Coughing up blood led Yeo to halt climb

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Symptoms of a potentially life-threatening condition prompted Durham mountaineer Bill Yeo to call off his attempt to summit Mount Everest last week.

Yeo was at Camp 3, a mountainside stop just below a ridgeline leading to Everest’s peak, when he began to cough up blood on Wednesday, his wife, Julie, told the Sun Journal Sunday afternoon.

The camp is at the 8,300 meter mark – 27,231 feet. Everest is 29,035 feet high.

At that altitude, someone coughing up blood could be suffering from high altitude pulmonary edema, according to Julie. HAPE can be deadly. If Yeo hadn’t climbed down from the camp at once, his life would have been in danger and he might have jeopardized the climb for partner John Bagnulo of New Vineyard and two other men they were climbing with.

Bagnulo and one of the others went on to summit Everest, reaching the highest point on Earth at about 7:30 a.m. Tibetan time on Thursday. May 11 was Bagnulo’s 36th birthday. He and Dave Watson of Burlington, Vt., one of the other climbers to join Bagnulo and Bill Yeo, apparently became the first Westerners to summit Everest this climbing season.

Since they made the climb Thursday, more than 40 climbers reached the peak following their trail up the North Face. High snow on the South Face has prevented anyone from reaching the summit from the more popular Nepalese side.

Both Maine climbers are on their way back to the United States now.

Julie Yeo elaborated on her husband’s high mountain incident in an e-mail to one of Bill’s sponsors, greatmoose.com: “At some point Bill noticed that when he spit he was spitting some blood. None of them knew what to make of it, so they waited, and he still was spitting up some blood. To be safe, Bill decided to turn around at Camp three and head down. He felt very comfortable with his decision. He felt great and knew he could have made the top, but he didn’t want to be a burden on anyone if he turned worse higher up.”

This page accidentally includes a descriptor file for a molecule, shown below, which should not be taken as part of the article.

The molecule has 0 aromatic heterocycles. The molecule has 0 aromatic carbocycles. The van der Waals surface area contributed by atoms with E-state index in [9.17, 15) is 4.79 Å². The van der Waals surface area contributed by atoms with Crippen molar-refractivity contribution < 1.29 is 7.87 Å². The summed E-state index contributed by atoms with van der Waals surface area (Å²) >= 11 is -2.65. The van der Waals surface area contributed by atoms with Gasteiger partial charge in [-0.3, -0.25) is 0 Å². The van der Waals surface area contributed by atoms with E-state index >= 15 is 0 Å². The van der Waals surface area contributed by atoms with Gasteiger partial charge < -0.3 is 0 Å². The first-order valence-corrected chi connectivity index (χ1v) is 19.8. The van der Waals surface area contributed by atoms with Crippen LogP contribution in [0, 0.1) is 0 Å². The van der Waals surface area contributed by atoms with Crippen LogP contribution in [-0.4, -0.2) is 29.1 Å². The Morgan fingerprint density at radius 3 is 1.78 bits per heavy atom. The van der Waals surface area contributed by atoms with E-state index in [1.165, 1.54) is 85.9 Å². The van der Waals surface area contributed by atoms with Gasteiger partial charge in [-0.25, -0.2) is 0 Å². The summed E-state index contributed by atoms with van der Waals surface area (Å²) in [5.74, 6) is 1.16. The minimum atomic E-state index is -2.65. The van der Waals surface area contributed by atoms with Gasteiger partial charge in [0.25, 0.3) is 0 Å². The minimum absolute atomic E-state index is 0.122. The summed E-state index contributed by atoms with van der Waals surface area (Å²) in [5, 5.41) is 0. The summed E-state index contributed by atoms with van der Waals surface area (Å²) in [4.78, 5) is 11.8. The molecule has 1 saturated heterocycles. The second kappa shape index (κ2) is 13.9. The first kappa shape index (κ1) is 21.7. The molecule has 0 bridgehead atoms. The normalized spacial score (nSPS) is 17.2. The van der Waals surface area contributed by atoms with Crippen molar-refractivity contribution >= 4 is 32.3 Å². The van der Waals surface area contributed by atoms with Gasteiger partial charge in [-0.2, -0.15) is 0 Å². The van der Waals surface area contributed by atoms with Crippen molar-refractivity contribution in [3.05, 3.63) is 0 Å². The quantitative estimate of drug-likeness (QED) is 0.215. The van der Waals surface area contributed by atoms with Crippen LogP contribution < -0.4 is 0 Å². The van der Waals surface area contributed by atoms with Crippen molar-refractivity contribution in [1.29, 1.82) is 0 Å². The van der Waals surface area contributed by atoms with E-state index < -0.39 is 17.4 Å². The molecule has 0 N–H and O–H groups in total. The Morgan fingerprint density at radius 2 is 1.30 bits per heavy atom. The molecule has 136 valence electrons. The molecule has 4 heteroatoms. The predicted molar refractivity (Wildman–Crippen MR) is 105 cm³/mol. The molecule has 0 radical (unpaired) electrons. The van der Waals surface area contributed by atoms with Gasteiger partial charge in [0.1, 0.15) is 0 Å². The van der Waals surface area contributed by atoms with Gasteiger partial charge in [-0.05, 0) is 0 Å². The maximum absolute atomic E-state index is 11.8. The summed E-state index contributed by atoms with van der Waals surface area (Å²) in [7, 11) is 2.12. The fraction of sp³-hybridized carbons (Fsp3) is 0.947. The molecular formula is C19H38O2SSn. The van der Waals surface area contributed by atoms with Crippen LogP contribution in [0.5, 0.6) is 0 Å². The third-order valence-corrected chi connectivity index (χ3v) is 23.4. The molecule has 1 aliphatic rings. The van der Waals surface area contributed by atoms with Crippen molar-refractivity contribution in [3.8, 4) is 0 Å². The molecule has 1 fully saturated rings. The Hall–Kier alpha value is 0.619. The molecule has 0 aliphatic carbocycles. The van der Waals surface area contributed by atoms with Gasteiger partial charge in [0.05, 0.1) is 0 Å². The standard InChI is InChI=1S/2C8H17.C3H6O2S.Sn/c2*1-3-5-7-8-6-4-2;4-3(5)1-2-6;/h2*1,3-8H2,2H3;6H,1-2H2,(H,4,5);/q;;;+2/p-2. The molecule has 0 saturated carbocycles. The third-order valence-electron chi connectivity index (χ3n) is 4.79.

“We don’t know if Bill was getting HAPE or not,” she added, “but he sounded very comfortable about his decision not to make the top.”

She noted that her husband’s climb to 8,300 meters was a new all-time high for the man who’s already topped Alaska’s Mount McKinley – Denali – among others.

“Bill is in excellent shape at this point and very positive about the whole expedition,” Julie said.

She said he’s looking forward to getting home and editing his photos. An accomplished photographer, Bill took enough pictures to put together a slide show, and shot video of the expedition as well. Julie said the slide show will likely be posted on greatmoose.com.

“Bill says he has some awesome photos, video and stories and can’t wait to tell us all about them,” she told greatmoose.com.

Bill has said that he’d probably do some speaking about the trip, and perhaps combine talks with a slide show.

Bagnulo is also a top-notch photographer, his wife, Joanna, has said. He also plans to put together a record of the Everest expedition.

Julie said the two men were being escorted from Tibet to the Nepalese border by Chinese authorities – at a charge of $700. The trip from the Tibetan base camp back through Nepal to Katmandu generally takes a few days.

They’ll fly from Katmandu back to the United States, arriving likely this week.

Besides bagging mountain peaks, Bagnulo is a nutrition expert who taught classes in the subject at the University of Maine in Farmington.

Bill, a high mountain guide, also is an expert on skiing and bicycling for L.L. Bean.

w/mug(s)??

To reach John Bagnulo:

maineeverest2006@hotmail.com

To reach Bill Yeo:

www.billyeo.com

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